Places (or place) is a term that has a variety of meanings in a dictionary sense, but which is principally used in a geographic sense as a noun to denote location, though in a sense of a location identified with that which is located there.
- A place where I can find out again—where I am—and what I must do. A place where I can stop and do nothing in order to start again.
- You don't want to stand on a corner and be told to get off it when you got nowhere else to go. And we want somewhere else to go.
- Arna Bontemps, Anyplace But Here (1966).
- The place is silent and aware;
It has had its scenes, its joys and crimes,
But that is its own affair.
- All places are distant from heaven alike.
- Robert Burton, The Anatomy of Melancholy (1621), Part 2, Section 3, Member 4.
- Now, here, you see, it takes all the running you can do, to stay in the same place. If you want to get somewhere else, you must run at least twice as fast as that.
- One always begins to forgive a place as soon as it's left behind.
- We are children of our landscape. It dictates behaviour and even thought in the measure in which we are responsive to it.
- Man is only an extension of the spirit of place.
- It is a pity indeed to travel and not get this essential sense of landscape values. You do not need a sixth sense for it. It is there if you just close your eyes and breathe softly through your nose; you will hear the whispered message, for all landscapes ask the same question in the same whisper, "I am watching you—are you watching yourself in me?"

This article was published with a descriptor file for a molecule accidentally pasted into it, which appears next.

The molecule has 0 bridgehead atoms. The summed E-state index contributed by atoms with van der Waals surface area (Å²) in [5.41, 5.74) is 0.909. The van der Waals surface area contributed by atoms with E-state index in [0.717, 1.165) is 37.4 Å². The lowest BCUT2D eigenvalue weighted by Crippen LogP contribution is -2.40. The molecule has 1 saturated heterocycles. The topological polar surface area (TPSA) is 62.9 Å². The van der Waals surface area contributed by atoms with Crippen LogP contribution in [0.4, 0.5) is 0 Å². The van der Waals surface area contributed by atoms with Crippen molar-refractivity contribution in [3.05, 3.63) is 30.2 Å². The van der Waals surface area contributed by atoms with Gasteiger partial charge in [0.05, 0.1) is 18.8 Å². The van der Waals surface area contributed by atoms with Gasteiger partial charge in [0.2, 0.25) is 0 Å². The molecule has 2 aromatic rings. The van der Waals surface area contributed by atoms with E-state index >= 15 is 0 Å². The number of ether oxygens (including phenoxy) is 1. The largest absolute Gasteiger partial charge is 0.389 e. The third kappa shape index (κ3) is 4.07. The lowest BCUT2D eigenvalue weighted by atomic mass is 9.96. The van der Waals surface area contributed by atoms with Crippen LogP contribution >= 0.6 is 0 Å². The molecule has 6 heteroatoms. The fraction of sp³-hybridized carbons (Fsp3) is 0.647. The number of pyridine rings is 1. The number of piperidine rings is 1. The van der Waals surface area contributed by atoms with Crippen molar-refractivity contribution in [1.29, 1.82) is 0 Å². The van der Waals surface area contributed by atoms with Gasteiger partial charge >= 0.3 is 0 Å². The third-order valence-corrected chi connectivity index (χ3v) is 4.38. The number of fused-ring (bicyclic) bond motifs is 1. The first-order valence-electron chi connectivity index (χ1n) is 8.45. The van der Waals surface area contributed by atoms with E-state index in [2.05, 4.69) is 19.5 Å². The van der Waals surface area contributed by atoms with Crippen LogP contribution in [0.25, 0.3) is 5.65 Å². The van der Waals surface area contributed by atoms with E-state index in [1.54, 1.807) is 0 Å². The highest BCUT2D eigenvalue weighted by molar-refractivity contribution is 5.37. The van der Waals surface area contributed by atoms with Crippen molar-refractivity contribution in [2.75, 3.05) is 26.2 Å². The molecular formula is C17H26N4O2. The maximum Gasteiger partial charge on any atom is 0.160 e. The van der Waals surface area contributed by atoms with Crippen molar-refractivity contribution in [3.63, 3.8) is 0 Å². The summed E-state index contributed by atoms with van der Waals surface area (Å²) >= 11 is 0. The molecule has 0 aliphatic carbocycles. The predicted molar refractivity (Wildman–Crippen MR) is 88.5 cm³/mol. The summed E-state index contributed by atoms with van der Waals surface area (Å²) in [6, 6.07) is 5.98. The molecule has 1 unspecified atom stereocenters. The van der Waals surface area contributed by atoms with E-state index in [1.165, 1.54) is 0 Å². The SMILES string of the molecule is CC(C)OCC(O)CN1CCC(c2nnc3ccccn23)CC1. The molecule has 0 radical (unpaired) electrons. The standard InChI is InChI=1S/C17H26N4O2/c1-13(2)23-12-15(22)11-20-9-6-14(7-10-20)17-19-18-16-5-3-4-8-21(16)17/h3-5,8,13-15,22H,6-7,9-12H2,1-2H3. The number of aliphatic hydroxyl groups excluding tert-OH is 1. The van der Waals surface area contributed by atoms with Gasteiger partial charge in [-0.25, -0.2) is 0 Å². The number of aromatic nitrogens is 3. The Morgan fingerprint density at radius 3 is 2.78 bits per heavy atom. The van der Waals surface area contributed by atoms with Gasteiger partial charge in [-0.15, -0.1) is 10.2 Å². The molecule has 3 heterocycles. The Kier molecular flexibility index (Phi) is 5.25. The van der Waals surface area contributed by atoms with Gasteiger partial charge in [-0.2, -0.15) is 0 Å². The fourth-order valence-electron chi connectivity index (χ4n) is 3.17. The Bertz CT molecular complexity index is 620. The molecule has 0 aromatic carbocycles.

- Lawrence Durrell, Spirit of Place (New York: Dutton, 1969), p. 158.
- The great thing is to try and travel with the eyes of the spirit wide open, and not too much factual information. To tune in with reverence, idly—but with real inward attention. It is to be had for the feeling, that mysterious sense of rapport, of identity with the ground. You can extract the essence of a place once you know how. If you just get as still as a needle you'll be there.
- Lawrence Durrell, Spirit of Place (New York: Dutton, 1969), p. 162.
- The difference between landscape and landscape is small, but there is a great difference in the beholders.
- Ralph Waldo Emerson, "Nature" in Essays, Second Series (1841).
- No two persons can ever see the same landscape.
- Norman Gale, Solitude (London: B. T. Batsford, 1913), p. 45.
- I had my existence. I was there.
Me in the place and the place in me.
- God gave all men all earth to love,
But since our hearts are small,
Ordained for each one spot should prove
Belovèd over all.
- Rudyard Kipling, "Sussex" (1902). Rudyard Kipling's Verse: Inclusive Edition, 1885–1918 (New York: Doubleday, Page & Company, 1919), p. 244.
- Every continent has its own great spirit of place. Every people is polarized in some particular locality, which is home, the homeland. Different places on the face of the earth have different vital effluence, different vibration, different chemical exhalation, different polarity with different stars: call it what you like. But the spirit of place is a great reality.
- I have lived in a place,
I shall die in a place,
I have no craving for distant lands.
But a place is nothing, not even space,
Unless at its heart a figure stands.
- Amy Lowell, "Thorn Piece", Ballads for Sale (1927).
- How hard it is to escape from places. However carefully one goes they hold you — you leave little bits of yourself fluttering on the fences — little rags and shreds of your very life.
- Katherine Mansfield, letter to Ida Baker (March 1922) in Leslie Moore (pseudonym for Ida Baker), Katherine Mansfield: The Memories of L. M. (London: Michael Joseph, 1971), p. 184.
- All places are alike,
And every earth is fit for burial.
- Spirit of place! It is for this we travel, to surprise its subtlety; and where it is a strong and dominant angel, that place, seen once, abides entire in the memory with all its own accidents, its habits, its breath, its name.
- Alice Meynell, "The Spirit of Place", The Spirit of Place and Other Essays (London: John Lane, 1899), p. 3.